Posted May 7, 2013 at 4:55 PM | Permalink

          I don’t claim to be an expert on MySQL by any stretch, but sorting operations generally occur after you have a result set. Given the query:

          SELECT * FROM papers WHERE Self_Rating > 0 AND Abstract != ” AND LENGTH(Abstract) < 1000 ORDER BY RAND() LIMIT 10

          … Most optimizers will run a count stopkey on the first 10 records the select hits (which is not predictable, but not truly random either), and then the resulting set of 10 would get ordered according to the function. So, probably not all that surprising that the same records are coming up unusually frequently. A better way to get a more distributed result would be to hash the papers by some function using data specific to each session (ip + session id or similar) and then select out of that.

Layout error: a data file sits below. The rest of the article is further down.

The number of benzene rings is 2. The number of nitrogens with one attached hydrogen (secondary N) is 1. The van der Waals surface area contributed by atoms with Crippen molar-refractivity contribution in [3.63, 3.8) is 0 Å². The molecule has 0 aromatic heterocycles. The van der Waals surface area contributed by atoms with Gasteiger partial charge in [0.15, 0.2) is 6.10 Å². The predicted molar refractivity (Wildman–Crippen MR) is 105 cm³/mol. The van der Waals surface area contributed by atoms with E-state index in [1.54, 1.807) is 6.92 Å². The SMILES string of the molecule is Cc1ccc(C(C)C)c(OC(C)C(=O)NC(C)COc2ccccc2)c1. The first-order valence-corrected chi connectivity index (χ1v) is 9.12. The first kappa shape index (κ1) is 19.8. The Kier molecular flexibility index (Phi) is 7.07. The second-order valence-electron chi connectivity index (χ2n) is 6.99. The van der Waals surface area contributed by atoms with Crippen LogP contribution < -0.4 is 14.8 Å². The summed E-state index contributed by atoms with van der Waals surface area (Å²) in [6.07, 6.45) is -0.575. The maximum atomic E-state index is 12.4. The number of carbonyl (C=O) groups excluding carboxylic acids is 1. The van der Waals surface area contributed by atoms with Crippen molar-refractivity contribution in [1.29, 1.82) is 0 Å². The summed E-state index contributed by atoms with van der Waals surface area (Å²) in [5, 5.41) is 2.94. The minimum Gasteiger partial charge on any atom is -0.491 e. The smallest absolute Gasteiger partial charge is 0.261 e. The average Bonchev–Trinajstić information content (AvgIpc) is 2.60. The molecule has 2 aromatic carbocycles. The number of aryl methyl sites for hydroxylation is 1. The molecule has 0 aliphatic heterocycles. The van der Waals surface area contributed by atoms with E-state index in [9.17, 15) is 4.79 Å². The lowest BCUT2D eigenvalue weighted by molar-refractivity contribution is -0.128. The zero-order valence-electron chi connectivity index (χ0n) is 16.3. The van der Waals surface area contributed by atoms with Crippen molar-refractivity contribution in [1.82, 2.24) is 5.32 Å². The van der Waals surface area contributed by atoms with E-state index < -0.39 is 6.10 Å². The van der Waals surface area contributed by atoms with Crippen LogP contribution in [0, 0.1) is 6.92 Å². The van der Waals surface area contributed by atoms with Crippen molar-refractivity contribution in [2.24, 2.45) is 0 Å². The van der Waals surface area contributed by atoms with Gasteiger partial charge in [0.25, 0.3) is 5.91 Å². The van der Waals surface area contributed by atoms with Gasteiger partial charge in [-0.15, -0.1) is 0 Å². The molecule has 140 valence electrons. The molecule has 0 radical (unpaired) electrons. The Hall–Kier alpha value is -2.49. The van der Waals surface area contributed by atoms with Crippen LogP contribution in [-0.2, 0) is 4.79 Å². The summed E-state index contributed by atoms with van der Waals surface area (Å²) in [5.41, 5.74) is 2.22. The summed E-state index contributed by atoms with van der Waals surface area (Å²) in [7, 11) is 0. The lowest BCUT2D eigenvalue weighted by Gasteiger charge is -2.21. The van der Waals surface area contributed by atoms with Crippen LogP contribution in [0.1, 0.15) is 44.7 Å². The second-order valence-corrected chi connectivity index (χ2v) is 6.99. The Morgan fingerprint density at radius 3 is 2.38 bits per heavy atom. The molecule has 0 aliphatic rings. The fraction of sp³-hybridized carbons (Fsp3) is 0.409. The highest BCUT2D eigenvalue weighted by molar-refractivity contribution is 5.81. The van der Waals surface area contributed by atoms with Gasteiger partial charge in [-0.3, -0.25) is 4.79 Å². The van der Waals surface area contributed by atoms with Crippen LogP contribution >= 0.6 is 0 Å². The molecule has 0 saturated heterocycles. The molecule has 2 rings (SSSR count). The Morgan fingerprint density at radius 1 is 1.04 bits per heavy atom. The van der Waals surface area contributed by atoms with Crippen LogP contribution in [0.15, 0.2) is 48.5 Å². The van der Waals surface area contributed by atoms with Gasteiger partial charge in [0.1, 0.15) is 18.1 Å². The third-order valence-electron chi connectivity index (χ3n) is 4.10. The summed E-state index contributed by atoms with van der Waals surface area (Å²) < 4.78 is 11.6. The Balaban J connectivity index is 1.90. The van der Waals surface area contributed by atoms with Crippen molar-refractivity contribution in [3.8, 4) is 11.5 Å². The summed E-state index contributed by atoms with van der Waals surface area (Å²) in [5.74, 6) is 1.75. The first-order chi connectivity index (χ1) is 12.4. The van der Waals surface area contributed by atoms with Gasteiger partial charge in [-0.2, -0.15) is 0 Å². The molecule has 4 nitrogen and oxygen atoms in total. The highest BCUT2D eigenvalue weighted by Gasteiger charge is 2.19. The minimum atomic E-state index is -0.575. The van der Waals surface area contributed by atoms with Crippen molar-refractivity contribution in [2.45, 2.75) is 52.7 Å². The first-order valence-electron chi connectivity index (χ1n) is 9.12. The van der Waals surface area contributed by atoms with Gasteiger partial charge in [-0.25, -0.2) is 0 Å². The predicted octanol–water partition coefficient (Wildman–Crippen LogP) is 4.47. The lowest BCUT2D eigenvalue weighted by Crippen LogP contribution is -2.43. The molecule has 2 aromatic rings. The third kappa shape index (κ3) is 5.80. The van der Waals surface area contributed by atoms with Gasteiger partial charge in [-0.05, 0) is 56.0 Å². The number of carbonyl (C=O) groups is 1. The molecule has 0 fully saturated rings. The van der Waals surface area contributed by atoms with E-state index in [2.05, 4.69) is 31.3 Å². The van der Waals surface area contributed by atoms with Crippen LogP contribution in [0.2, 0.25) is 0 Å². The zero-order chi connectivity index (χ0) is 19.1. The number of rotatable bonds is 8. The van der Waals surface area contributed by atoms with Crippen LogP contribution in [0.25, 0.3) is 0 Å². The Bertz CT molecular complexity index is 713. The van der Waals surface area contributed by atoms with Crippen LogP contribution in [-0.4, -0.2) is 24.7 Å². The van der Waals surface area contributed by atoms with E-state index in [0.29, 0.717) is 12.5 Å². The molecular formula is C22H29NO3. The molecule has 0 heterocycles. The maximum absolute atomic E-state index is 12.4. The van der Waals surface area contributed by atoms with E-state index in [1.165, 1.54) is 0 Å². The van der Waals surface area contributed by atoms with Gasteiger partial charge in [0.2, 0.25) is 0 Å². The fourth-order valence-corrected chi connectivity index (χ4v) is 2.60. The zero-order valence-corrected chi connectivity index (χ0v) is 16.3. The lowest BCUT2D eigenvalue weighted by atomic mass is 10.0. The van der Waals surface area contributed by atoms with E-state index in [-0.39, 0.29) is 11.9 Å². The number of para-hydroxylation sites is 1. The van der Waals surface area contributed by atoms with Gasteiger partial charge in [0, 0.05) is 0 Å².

• Brandon Shollenberger
          Posted May 7, 2013 at 5:54 PM | Permalink

          Levi, you’re right that sorting operations generally happen after getting the result set. The problem with your idea is LIMIT is not part of the command to get that result set. It is a filter applied after.

          The way it should be applied is as a parameter of the sort function. As in, only sort until the first 10 values are found. I don’t think MySQL is that clever though.

        • Levi
          Posted May 7, 2013 at 6:37 PM | Permalink

          Looking into it a bit more, I see that you’re right. But I also see lots of sites complaining that “order by rand() limit x” is a performance killer since by definition it forces the rand() call to be processed for each row. So, if the survey is loading fast, then it would suggest that the source set is smaller than described, as I think you have argued.